Hungarian National Ballet

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(Hungarian State Opera Ballet; Budapest Ballet). Hungary's leading ballet company which performs in Budapest's State Opera House and also in the city's Erkel Theatre. Its origins date back to ballet performances held at the Ofen Court Theatre and the National Theatre, but in its current form it was established in 1884 with the opening of the State Opera House. At first it was subordinate to the opera company and its early, rather parochial style evolved via the influences of Hungarian folk dancing and Russian ballet. Demands for higher standards led to the engagement of the Italian ballet master Nicola Guerra. He not only raised the company's technical and artistic levels but also choreographed nineteen works for the company between 1902 and 1915, including Adventures of Love (mus. Mader, 1902), Hungarian Dance Suite (mus. Liszt and Szikla, 1907), Prometheus (mus. Beethoven, 1913), and Games of Amor (mus. Mozart, 1913). After Guerra the company declined (although Polish choreographer Jan Cieplinski created some notable ballets) until 1937 when Ferenc Nádasi was engaged as ballet master. Under his regime standards rose sharply (among the dancers he trained were Melinda Ottrubay and Ernö Vashegyi) and he also established a school within the Opera. Equally important was the emergence of Gyula Harangozó as a choreographer. Scene in the Czárdas (mus. J. Hubay and J. Kenessey, 1936) was his first ballet on a national theme and he became internationally renowned for the ballets he created to music by Bartók, such as The Miraculous Mandarin. (See Harangozó) After the Second World War a new generation of dancers emerged such as N. Kovács and I. Rab, and in 1948 Charrat mounted Stravinsky's Jeu de cartes. In 1950 the Ballet State Choreographic Institute, now the Hungarian Dance Academy, was founded from the merger of the Opera school and a private school run by Nádasi and during the rest of the decade many Soviet ballet masters were brought into the company to teach the Russian repertory, including Messerer, Zakharov, Lavrovsky, and Chabukiani. At first native artists like Nádasi and Harangozó were pushed aside, but they were reinstated once their quality was acknowledged by the Soviet authorities. During the 1960s and 1970s a new generation of Hungarian choreographers emerged including Imre Eck and László Seregi. The latter created many works for the company during the 1970s, some like Spartacus in the Soviet mould, others like The Cedar Tree more distinctively individual. Antal Fodor also created works for the company, introducing neo-classical and modern influences into its style, and during the 1970s the repertory also opened up to include foreign works by, among others, Ashton, Béjart, Balanchine, and Ailey. Since the 1960s the 120-strong company has toured regularly in Europe. Seregi was artistic director from 1977, Gabor Keveházi from 1990, and Gyorgy Szakály from 1992 and Gyula Harangozó (jun.) from 1999 to 2005. Under their influence a new generation of Hungarian choreographers has emerged, such as Lilla Pártay who created Anna Karenina (mus. Tchaikovsky, 1991), and Péter László who choreographed Derby (mus. Gyorgy Vukán, 1989). Political changes during the early 1990s affected the funding of the ballet, which drove it to stage productions in cooperation with the Opera company and with private funds. But under the recent direction of Harangozó and Keveházi, who returned in 2005, the repertory has been widened with the acquisition of works by MacMillan, Cranko, Kylián, Balanchine, and Forsythe, and new creations including Pártay's Gone with the Wind (mus. Dvorak, 2007) and Keveházi's setting of Beethoven's 9th Symphony (created with Iván Markó, 2006). The company still takes most of its dancers from its associate Hungary Dance Academy.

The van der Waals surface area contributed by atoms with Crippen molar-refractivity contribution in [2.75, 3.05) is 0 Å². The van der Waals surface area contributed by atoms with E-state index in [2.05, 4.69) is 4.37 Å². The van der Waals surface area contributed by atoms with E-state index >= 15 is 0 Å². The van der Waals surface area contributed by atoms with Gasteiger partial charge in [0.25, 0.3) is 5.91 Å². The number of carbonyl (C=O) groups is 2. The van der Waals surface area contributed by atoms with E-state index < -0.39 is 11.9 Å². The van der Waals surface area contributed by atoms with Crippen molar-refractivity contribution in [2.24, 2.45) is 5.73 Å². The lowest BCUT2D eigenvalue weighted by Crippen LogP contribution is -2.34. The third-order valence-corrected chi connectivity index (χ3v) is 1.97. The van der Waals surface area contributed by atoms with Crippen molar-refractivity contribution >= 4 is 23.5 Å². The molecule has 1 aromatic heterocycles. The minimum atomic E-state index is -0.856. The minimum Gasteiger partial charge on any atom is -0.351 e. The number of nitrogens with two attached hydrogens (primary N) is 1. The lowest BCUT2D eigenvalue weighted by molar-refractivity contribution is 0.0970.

Subjects: Dance.

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